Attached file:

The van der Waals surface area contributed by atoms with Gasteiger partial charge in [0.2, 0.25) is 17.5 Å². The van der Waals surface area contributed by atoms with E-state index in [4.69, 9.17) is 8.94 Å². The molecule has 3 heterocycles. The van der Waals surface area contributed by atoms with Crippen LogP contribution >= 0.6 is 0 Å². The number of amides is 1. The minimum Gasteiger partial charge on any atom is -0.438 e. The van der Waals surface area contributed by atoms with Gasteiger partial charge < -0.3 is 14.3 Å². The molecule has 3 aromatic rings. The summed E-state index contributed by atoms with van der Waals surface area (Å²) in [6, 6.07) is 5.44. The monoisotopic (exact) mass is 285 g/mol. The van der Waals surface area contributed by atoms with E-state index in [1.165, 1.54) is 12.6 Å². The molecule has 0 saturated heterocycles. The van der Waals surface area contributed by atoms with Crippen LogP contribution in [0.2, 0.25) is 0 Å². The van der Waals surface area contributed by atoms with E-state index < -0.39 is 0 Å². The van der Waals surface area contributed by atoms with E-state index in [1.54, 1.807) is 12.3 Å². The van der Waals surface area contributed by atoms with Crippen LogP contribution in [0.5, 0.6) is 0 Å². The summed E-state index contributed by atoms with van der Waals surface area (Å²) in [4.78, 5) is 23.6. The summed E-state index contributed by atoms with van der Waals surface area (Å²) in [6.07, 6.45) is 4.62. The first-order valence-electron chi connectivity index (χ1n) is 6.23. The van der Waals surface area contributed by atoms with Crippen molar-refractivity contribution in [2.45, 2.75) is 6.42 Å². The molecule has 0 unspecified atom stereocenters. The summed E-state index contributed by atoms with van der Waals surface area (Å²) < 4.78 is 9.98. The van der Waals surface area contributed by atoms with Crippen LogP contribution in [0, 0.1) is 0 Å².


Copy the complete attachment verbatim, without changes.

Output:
The van der Waals surface area contributed by atoms with Gasteiger partial charge in [0.2, 0.25) is 17.5 Å². The van der Waals surface area contributed by atoms with E-state index in [4.69, 9.17) is 8.94 Å². The molecule has 3 heterocycles. The van der Waals surface area contributed by atoms with Crippen LogP contribution >= 0.6 is 0 Å². The number of amides is 1. The minimum Gasteiger partial charge on any atom is -0.438 e. The van der Waals surface area contributed by atoms with Gasteiger partial charge < -0.3 is 14.3 Å². The molecule has 3 aromatic rings. The summed E-state index contributed by atoms with van der Waals surface area (Å²) in [6, 6.07) is 5.44. The monoisotopic (exact) mass is 285 g/mol. The van der Waals surface area contributed by atoms with E-state index in [1.165, 1.54) is 12.6 Å². The molecule has 0 saturated heterocycles. The van der Waals surface area contributed by atoms with Crippen LogP contribution in [0.2, 0.25) is 0 Å². The van der Waals surface area contributed by atoms with E-state index < -0.39 is 0 Å². The van der Waals surface area contributed by atoms with E-state index in [1.54, 1.807) is 12.3 Å². The van der Waals surface area contributed by atoms with Crippen LogP contribution in [0.5, 0.6) is 0 Å². The summed E-state index contributed by atoms with van der Waals surface area (Å²) in [4.78, 5) is 23.6. The summed E-state index contributed by atoms with van der Waals surface area (Å²) in [6.07, 6.45) is 4.62. The first-order valence-electron chi connectivity index (χ1n) is 6.23. The van der Waals surface area contributed by atoms with Crippen molar-refractivity contribution in [2.45, 2.75) is 6.42 Å². The molecule has 0 unspecified atom stereocenters. The summed E-state index contributed by atoms with van der Waals surface area (Å²) < 4.78 is 9.98. The van der Waals surface area contributed by atoms with Crippen LogP contribution in [0, 0.1) is 0 Å².